Biden administration looks to next challenge: gun reform

Politics

Aidan Tysinski, Staff

Joe Biden for President
Biden Administration campaigning on a gun reform platform.

Lost in the chaos due to former president Donald Trump’s impeachment trial, last Sunday marked the three-year anniversary of the deadly Parkland shooting. The attack was carried out by a former Stoneman Douglas high school student, who killed 14 students and three teachers. The attack led to many protests around the country for more restrictive gun laws, or to ban the owning of semi-automatic rifles altogether.

On Sunday, to remember the victims, President Joe Biden put out a statement on the @POTUS Instagram account to show his sympathy for the victims as well as his plans for gun reform. In the statement, Biden says “The Parkland families have spent birthdays and holidays without their loved ones.” He then shows his support for what their families have done, saying they “have showed us how to turn our grief into purpose — to march, organize, and build a strong, inclusive, and durable movement of change.” Biden ends the statement by calling on Congress to pass bills that require background checks, ban assault weapons, ban high-capacity magazines and eliminate immunity to gun manufacturers, who Biden says have “knowingly put weapons of war on our streets.”

Politicians and groups were quick to come out with responses following the statement. The NRA Instagram page issued a post highlighting the Biden administration’s plan for gun reform, then ended the post by saying “NRA will NEVER stop fighting for the 2nd Amendment.” Freshman congresswoman Marjorie Taylor Green posted a picture of a line from the Second Amendment from the U.S. Constitution, which states “The right of the people to keep and bear arms shall not be infringed.” However, not every statement was politically motivated. Florida Senator Marco Rubio said that the parents’ “grace in the face of the most traumatic loss has been humbling.”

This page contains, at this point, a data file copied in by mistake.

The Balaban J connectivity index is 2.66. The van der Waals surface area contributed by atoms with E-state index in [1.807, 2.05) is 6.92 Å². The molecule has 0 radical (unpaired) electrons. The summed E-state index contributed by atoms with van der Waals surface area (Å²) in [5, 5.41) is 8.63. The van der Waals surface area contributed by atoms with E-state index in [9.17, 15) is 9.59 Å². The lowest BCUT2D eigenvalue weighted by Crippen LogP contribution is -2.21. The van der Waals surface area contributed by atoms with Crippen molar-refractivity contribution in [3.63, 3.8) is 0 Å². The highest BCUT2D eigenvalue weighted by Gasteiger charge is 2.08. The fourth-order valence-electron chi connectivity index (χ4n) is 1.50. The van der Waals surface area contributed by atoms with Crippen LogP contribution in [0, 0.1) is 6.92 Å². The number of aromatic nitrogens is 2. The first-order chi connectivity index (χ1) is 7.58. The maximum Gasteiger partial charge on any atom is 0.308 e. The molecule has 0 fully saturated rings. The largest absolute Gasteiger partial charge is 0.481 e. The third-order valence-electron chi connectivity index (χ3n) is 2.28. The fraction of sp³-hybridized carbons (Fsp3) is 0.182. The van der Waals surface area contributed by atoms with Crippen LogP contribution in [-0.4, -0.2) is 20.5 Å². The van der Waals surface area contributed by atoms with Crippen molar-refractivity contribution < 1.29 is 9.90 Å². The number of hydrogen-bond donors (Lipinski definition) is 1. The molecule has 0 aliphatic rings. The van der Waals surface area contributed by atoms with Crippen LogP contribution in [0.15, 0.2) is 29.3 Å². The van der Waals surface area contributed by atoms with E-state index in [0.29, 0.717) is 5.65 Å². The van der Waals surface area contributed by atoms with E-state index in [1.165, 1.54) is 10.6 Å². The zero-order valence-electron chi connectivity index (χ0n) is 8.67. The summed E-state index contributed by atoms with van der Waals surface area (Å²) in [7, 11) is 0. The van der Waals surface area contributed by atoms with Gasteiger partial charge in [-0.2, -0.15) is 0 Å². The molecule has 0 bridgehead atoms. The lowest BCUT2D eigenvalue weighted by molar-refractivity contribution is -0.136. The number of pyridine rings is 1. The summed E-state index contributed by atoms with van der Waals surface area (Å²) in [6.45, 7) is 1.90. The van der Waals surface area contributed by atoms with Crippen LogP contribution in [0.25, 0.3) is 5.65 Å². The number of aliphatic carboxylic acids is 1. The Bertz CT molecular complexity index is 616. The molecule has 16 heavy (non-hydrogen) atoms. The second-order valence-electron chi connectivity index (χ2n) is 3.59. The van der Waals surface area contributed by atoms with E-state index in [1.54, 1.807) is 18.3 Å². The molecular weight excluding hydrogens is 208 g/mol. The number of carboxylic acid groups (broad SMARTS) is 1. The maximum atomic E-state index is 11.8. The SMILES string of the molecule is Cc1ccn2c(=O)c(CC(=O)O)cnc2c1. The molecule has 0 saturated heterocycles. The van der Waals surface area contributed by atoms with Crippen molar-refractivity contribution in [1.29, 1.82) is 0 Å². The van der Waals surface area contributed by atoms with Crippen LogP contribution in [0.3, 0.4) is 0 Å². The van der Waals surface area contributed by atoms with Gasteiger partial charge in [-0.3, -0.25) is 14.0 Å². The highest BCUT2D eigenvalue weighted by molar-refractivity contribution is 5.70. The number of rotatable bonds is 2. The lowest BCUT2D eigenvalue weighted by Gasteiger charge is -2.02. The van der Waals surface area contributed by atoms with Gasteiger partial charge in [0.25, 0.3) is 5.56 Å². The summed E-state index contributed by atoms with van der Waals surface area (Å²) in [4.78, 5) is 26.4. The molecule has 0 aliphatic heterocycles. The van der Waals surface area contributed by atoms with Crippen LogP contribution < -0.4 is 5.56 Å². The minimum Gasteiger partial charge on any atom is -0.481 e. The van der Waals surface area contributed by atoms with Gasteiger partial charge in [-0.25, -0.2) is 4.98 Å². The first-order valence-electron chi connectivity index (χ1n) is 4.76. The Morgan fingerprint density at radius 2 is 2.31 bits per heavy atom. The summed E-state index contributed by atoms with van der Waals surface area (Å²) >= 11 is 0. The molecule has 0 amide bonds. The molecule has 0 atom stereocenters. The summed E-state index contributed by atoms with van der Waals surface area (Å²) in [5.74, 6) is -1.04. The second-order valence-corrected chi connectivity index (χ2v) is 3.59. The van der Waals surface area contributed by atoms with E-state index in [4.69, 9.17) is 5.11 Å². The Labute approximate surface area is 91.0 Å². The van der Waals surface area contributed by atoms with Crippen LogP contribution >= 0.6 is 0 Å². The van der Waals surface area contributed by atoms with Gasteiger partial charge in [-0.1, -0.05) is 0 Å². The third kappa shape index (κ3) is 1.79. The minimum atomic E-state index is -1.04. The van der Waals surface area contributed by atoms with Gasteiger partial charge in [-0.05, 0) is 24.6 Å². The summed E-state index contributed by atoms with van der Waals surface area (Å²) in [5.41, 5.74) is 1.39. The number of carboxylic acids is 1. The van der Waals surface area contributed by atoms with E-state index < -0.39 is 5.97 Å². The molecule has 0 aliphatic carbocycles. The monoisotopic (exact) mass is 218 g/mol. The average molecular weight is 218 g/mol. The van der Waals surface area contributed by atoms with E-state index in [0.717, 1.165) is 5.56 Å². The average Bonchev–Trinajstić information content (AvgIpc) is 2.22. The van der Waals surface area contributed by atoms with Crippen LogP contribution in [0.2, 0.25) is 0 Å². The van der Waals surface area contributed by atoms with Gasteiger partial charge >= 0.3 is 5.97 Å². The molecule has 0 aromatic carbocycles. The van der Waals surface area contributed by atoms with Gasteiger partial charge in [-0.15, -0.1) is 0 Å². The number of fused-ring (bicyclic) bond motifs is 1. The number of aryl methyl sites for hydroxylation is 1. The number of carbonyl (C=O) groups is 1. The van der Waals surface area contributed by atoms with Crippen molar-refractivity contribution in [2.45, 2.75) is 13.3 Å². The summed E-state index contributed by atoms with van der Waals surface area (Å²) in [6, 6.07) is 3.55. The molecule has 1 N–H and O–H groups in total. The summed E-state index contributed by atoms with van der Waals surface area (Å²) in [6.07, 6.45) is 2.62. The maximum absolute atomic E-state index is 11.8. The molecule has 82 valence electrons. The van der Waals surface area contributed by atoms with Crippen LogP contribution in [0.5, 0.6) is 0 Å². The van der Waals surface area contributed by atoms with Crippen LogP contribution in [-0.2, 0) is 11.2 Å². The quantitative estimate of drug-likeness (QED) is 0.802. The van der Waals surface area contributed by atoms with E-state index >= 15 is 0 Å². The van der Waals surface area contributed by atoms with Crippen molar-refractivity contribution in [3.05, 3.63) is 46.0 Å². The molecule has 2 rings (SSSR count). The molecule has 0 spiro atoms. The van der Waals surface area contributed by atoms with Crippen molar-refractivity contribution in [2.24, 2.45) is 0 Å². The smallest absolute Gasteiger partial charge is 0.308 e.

On Jan. 8, former house representative Gabrielle Gifford, who was shot during the Tucson shooting in 2011 that killed her staffer Gabe Zimmerman and nine-year-old Christina-Taylor Green, sent out a tweet for the ten-year memorial of the shooting. Biden responded to the tweet by saying “I pledge to continue to work with you — and with survivors, families, and advocates across the country — to defeat the NRA and end our epidemic of gun violence.” This tweet also got swift pushback from Republicans.

Like many issues Congress is dealing with, gun reform is a very partisan issue that seems to have no end in sight. During the 2020 primary, many Democrats had different plans for gun reform, such as using the federal government to buy guns back from citizens, to acquiring gun licenses and background checks through the federal government. Republicans, on the other hand, have called for red flag laws and some universal background checks, but have failed to pass several gun laws that have reached the senate and house floors. There is also the issue of the Second Amendment, which states that citizens have the right to own weapons. The NRA’s goal is to protect the Second Amendment, which puts Republican lawmakers in a tight spot, since the NRA donated close to $30 million to Republican campaigns in 2020. It seems that President Biden and the Democrats will once again be facing an uphill battle to pass gun reforms that are opposed by a huge Republican donor and several Congress members currently serving. 

tyksinskia1@lasalle.edu

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